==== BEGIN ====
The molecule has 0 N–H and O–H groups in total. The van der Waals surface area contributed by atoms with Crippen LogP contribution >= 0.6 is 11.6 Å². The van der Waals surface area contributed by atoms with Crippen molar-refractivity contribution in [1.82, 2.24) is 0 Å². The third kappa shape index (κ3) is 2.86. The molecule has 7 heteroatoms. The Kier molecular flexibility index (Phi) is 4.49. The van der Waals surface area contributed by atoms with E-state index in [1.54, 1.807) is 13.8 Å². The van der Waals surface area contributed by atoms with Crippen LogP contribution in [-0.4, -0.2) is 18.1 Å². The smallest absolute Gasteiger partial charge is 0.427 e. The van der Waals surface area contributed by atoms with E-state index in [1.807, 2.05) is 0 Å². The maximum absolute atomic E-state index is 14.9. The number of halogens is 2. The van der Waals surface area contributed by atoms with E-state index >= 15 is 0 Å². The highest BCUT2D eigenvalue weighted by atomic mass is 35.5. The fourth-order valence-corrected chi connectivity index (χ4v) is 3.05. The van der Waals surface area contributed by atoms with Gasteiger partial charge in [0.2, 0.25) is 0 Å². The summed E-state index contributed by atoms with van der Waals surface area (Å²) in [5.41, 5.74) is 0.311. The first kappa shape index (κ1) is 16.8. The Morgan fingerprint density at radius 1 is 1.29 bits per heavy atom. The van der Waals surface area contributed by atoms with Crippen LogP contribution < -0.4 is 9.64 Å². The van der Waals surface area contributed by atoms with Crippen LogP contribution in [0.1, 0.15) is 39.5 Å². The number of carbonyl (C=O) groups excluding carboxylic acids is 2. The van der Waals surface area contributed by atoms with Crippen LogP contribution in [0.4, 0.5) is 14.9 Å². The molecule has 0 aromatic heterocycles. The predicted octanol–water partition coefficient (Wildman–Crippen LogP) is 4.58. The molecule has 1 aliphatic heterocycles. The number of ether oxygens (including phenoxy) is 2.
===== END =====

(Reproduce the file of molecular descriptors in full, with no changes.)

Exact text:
The molecule has 0 N–H and O–H groups in total. The van der Waals surface area contributed by atoms with Crippen LogP contribution >= 0.6 is 11.6 Å². The van der Waals surface area contributed by atoms with Crippen molar-refractivity contribution in [1.82, 2.24) is 0 Å². The third kappa shape index (κ3) is 2.86. The molecule has 7 heteroatoms. The Kier molecular flexibility index (Phi) is 4.49. The van der Waals surface area contributed by atoms with E-state index in [1.54, 1.807) is 13.8 Å². The van der Waals surface area contributed by atoms with Crippen LogP contribution in [-0.4, -0.2) is 18.1 Å². The smallest absolute Gasteiger partial charge is 0.427 e. The van der Waals surface area contributed by atoms with E-state index in [1.807, 2.05) is 0 Å². The maximum absolute atomic E-state index is 14.9. The number of halogens is 2. The van der Waals surface area contributed by atoms with E-state index >= 15 is 0 Å². The highest BCUT2D eigenvalue weighted by atomic mass is 35.5. The fourth-order valence-corrected chi connectivity index (χ4v) is 3.05. The van der Waals surface area contributed by atoms with Gasteiger partial charge in [0.2, 0.25) is 0 Å². The summed E-state index contributed by atoms with van der Waals surface area (Å²) in [5.41, 5.74) is 0.311. The first kappa shape index (κ1) is 16.8. The Morgan fingerprint density at radius 1 is 1.29 bits per heavy atom. The van der Waals surface area contributed by atoms with Crippen LogP contribution < -0.4 is 9.64 Å². The van der Waals surface area contributed by atoms with Crippen LogP contribution in [0.1, 0.15) is 39.5 Å². The number of carbonyl (C=O) groups excluding carboxylic acids is 2. The van der Waals surface area contributed by atoms with Crippen LogP contribution in [0.4, 0.5) is 14.9 Å². The molecule has 0 aromatic heterocycles. The predicted octanol–water partition coefficient (Wildman–Crippen LogP) is 4.58. The molecule has 1 aliphatic heterocycles. The number of ether oxygens (including phenoxy) is 2.